social-media-tv-election-2016What do the 1960 and 2016 Presidential elections have in common? These two elections had the presence of new and revolutionary media. The television in 1960 and social media in 2016 transformed political news coverage and impacted candidates’ appearance to the public. Just as the 1960 election was ground-breaking in the televised debates, 2016 is making its mark through the use of social media. In these two elections, the media tools of presidential debates did and will impact the outcome of the presidency.

In 1960, the first ever televised Presidential debates occurred. At the time, 88% of American homes had a television. The television was a newly popular mode of communication and the debates marked the first major political event on screen. According to History.com, the 1960 presidential debates “ushered in a new era in which crafting a public image and taking advantage of media exposure became essential ingredients of a successful political campaign.” The first debate was on September 26th, where over 70 million viewers tuned in to watch. The television was a new intimate way of communication, as viewers could see the physical appearance of the candidates. According to the JFK Presidential Library and Museum, radio listeners thought Nixon won the debate, while television viewers thought Kennedy took the win. This exemplifies how using one communication medium versus another can make a great difference in public perception. The TV debates reshaped the election because Americans were able to see the comfort Kennedy displayed on camera in contrast to Nixon’s pale appearance. After this, television had a lasting legacy on political communication and news, as it became the dominant source of information for voters.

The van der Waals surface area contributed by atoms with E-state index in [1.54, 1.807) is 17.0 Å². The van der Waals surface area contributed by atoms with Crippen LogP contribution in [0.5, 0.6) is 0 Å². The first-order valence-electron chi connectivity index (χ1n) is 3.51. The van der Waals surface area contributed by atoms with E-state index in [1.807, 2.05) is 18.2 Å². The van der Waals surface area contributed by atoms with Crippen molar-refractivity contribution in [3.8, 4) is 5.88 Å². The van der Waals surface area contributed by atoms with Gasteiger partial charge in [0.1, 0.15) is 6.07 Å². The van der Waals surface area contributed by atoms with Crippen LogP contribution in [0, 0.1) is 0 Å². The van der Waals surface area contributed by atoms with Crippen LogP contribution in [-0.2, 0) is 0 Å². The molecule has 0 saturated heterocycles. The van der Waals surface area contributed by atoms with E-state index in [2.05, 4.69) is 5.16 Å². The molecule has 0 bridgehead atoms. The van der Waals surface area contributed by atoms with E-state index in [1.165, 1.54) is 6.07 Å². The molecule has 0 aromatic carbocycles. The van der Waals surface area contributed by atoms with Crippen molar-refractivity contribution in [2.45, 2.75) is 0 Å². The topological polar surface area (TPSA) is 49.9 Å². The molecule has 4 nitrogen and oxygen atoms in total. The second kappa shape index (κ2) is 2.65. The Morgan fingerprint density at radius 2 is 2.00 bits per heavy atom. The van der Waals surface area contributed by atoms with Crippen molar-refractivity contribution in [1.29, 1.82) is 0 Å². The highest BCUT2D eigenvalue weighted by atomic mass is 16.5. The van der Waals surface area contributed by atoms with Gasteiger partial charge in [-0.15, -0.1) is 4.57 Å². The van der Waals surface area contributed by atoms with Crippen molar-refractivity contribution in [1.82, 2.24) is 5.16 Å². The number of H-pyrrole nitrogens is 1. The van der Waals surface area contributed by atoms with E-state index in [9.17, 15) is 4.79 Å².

In this year’s election, social media plays a congruent role to the one television in played in the 1960 election. In the first Democratic primary debate, there was a total of 3.5 million tweets during the 24-hour period before and after the debate, and 3.3. million tweets were sent during the first Republican debate. Social media impacted these party primary debates because it altered the way the public engages with each other and the candidates. The social media mode of communication is vast and offers large outreach by providing instant commentary—reaching millions of people. Candidates are able to tweet to the public, addressing political topics that reach users immediately. Candidates are trying to reach millennials because they make up a big proportion of the voters and are the most active on social media. Millennials receive the majority of their news from Facebook as opposed to local TV. According to the Huffington Post, social media is playing a major role in this election due to its ability to reach a wide range of people and expand voter outreach.

The first presidential debate between Clinton and Trump will occur on September 26th, exactly 56 years after the first Kennedy-Nixon debate. With the strong presence of social media, the debate will be engaging with the public and has implications for political reporting styles in future elections to come. Political coverage in the future will continue to improve candidate exposure and make candidates more active and engaging towards the public.

Stay tuned…

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